Warning: This post contains spoilers for The Undoing.
The human mind can be its own worst enemy. Prone to myopia, selfishness and confirmation bias, we fall into traps that we should’ve spotted from three states away. We might believe, for instance, that a man credibly accused of murder—one who has already admitted to cheating on his wife and fleeing several hours upstate after finding the victim dead—must be innocent just because he’s played by the charming Hugh Grant. This turned out to be the big revelation of The Undoing, the all-star HBO murder mystery from creator David E. Kelley and director Susanne Bier. Despite middling reviews, the show became a sleeper hit amid our bleak pandemic autumn. But, if the social-media reaction to Sunday’s finale was any indication, then the revelation that the lovable pediatric oncologist who looked pretty guilty from the beginning turned out to be extremely guilty in the end didn’t shock viewers so much as insult them. How gullible did Kelley and Bier think we were, anyway?
Like so many whodunits, The Undoing was littered with red herrings. Didn’t murder victim Elena Alves’ (Matilda De Angelis) husband (Ismael Cruz Córdova) seem weirdly emotional? What was the deal with the obscenely wealthy, fiercely protective father of protagonist Grace (Nicole Kidman), whose framing as a left-field suspect extended to the decision to cast the often-sinister Donald Sutherland in the role? And what did Grace think she was doing when she was caught on camera, strolling around Harlem at such an unlikely hour? The penultimate episode closed with a remarkably absurd cliffhanger: Grace’s discovery of the murder weapon hidden in her preteen son Henry’s (Noah Jupe) violin case. Could he have done this?
Of course not; Kelley dispatches with the theory about a minute into the finale. The bulk of the episode is spent in the courtroom, where Grant’s Jonathan performs beautifully as a witness in his own defense. Satisfied that an acquittal is within reach, his lawyer (Noma Dumezweni) is ready to close her case when Grace insists on testifying. Who better than his clinical-psychologist wife, with her doctorate from “Harvard… University” (I howled at this line reading) and 17 years’ worth of intimate knowledge of Jonathan, to confirm his fundamental goodness? Except that, in the show’s final not-so-surprising reversal, Grace’s defense of her husband turns out to be a gambit to allow for her cross-examination. Questioned about her recent chat with Jonathan’s estranged mother—a conversation prosecutors couldn’t have known about without an inside source—she is “forced” to discredit her own testimony by divulging what she learned about his narcissistic, possibly sociopathic past.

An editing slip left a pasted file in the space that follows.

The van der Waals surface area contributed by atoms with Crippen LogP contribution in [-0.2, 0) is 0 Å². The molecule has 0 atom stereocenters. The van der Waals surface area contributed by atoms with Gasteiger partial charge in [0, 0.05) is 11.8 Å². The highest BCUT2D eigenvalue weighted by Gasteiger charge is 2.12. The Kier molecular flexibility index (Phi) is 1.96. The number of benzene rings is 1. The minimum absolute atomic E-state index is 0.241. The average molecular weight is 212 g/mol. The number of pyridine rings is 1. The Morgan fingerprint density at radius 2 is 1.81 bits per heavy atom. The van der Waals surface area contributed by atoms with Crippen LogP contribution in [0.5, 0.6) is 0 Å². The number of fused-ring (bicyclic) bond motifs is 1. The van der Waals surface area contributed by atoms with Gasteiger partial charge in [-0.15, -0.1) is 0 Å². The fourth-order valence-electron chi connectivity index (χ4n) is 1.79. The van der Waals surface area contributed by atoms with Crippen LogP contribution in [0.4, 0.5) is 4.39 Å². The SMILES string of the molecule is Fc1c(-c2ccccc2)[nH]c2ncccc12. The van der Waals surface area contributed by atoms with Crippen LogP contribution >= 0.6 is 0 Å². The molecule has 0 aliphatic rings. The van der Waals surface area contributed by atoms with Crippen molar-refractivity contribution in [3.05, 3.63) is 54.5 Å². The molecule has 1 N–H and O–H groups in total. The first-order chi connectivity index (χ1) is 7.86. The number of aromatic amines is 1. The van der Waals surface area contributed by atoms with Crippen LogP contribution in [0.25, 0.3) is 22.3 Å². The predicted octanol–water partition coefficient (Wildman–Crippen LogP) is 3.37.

With Grace’s betrayal apparent and a conviction imminent, Jonathan flees upstate with an increasingly terrified Henry. This is supposed to be the show’s emotional apex—the moment when viewers must finally set aside our pro-Grant bias and accept his character’s guilt. As the chase scene escalates (thank God Grace’s dad has helicopter money, right?), Bier replays Elena’s murder in a series of lurid flashbacks that seemed designed to devastate us. Yes, that’s Hugh Grant threatening a beautiful young woman. Here he is again, smacking her around. Finally, she flies at him with a hammer. We watch him grab it out of her hands and fatally strike her with it. Bier switches to the dead woman’s perspective as he gently closes her eyes, then beats her head to a bloody pulp. In a tonally dissonant horror-movie touch, the sound of her skull bones cracking is sickeningly loud.
It’s a conclusion that only works, on a psychological level, if you went into the finale convinced—or at least desperately hopeful—against all odds that Jonathan was innocent. (Did I mention The Undoing was adapted from a novel called You Should Have Known?) That isn’t to say you had to be certain; in a story that took so many unbelievable turns, I was open to the possibility that the conclusion would be similarly sloppy. But Kelley’s adaptation and Bier’s direction, of the murder sequence in particular, assume that viewers have an emotional attachment to the prospect of this family emerging from the trial intact. Didn’t we want to see beautiful, fragile Nicole Kidman and charismatic, self-deprecating Hugh Grant keep on living together in their multimillion-dollar Manhattan apartment with their adorable, precocious child, as they awaited the additional windfall of her future inheritance? Didn’t we want to believe that some other, less telegenic character committed this brutal slaughter?
Actually, I did not. And judging by the collective “ugh” that greeted the show’s final chapter, neither did many other viewers. The Undoing simply underestimated its audience. We were sophisticated enough, in the end, to untangle our fondness for certain famous actors from our interpretations of the characters they portray—especially when, despite strong performances by the two leads, those characters are so flimsily, impersonally written. If that wasn’t always the case, then the popularity of shows like Succession and Billions—not to mention the inescapable political narrative of the past several years—should have signaled that the public might not be so convinced of the moral superiority of the rich. A silver-fox cancer doctor with an impeccable bedside manner smashes in his secret mistress’ head? Sure, I’ll believe it.